http://www.gpo.gov/fdsys/pkg/USCOURT...11-02846-0.pdf
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Old 01-17-2014, 04:39 PM   #1228
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Originally Posted by Braineack View Post
the court case said, and ill pharphrase: that the middle finger is a universally known symbol of "**** you" and that's protected and legal and unless it was accompanied by a statement like "ill kill you" it's not threatening or disordrly and therefore it's not cause.

it's not the first time the supreme court has ruled in that same manner.


and ill quote:





http://www.gpo.gov/fdsys/pkg/USCOURT...11-02846-0.pdf
I just speculate about the finer points of legality of pulling someone over.
I am not sure about whether cop can stop anyone to ask questions based on a notion. I don't think he can require someone to answer questions or to do stuff.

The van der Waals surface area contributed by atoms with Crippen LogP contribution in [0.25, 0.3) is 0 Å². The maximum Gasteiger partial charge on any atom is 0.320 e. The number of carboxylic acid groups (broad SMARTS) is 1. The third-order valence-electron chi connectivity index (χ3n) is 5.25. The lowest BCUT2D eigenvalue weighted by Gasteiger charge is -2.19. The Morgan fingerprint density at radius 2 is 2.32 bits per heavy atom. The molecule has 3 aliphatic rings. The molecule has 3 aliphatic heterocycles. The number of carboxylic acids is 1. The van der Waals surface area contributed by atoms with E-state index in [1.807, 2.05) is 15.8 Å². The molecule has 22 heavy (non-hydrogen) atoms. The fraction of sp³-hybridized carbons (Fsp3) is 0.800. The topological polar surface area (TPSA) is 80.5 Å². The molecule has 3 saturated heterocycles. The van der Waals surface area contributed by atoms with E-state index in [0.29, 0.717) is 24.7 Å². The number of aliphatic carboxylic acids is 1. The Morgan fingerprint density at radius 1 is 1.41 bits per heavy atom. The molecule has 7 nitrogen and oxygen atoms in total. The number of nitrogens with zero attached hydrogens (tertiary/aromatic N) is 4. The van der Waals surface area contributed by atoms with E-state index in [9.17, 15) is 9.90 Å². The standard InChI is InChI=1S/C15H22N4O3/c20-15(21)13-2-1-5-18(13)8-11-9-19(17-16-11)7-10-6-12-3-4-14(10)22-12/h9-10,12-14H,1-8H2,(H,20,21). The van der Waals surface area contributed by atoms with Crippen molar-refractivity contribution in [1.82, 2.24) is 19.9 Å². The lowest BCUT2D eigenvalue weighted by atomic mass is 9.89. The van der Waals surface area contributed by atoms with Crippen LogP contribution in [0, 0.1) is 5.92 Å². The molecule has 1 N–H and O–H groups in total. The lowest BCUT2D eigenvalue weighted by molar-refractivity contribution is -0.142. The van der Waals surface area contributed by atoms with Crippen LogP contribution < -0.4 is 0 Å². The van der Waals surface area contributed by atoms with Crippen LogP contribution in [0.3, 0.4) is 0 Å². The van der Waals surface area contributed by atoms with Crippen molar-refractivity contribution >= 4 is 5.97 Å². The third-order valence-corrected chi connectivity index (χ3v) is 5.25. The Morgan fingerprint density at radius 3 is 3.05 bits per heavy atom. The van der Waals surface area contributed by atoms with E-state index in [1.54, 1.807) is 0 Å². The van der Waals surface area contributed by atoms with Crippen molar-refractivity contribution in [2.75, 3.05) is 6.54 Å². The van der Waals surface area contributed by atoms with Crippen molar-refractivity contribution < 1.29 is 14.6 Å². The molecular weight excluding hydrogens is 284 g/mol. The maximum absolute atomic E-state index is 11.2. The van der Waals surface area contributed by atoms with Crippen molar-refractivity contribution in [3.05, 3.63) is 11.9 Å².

I been stopped for taillight out. Cop left and I got bulb from glove box to fix it and there was not any bulb not working. Got stopped for headlight out and when I got it out of impound I suppose the impound folks must have repaired it for me.

Oh well, I have figured myself to been ahead point-wise. I did my job playing the criminal and they cheated. They made oaths and violated them to nail me at stuff I didn't do.

Anyway - the kid is a punk and the cop has a temper that makes him not such a good cop. Maybe if his boss were a good cop he might give this cop a talking to and (doubtful) he'd be better for it.
My local cops have always been pretty cool but I would bet that the best of them have had opportunity to lie under oath.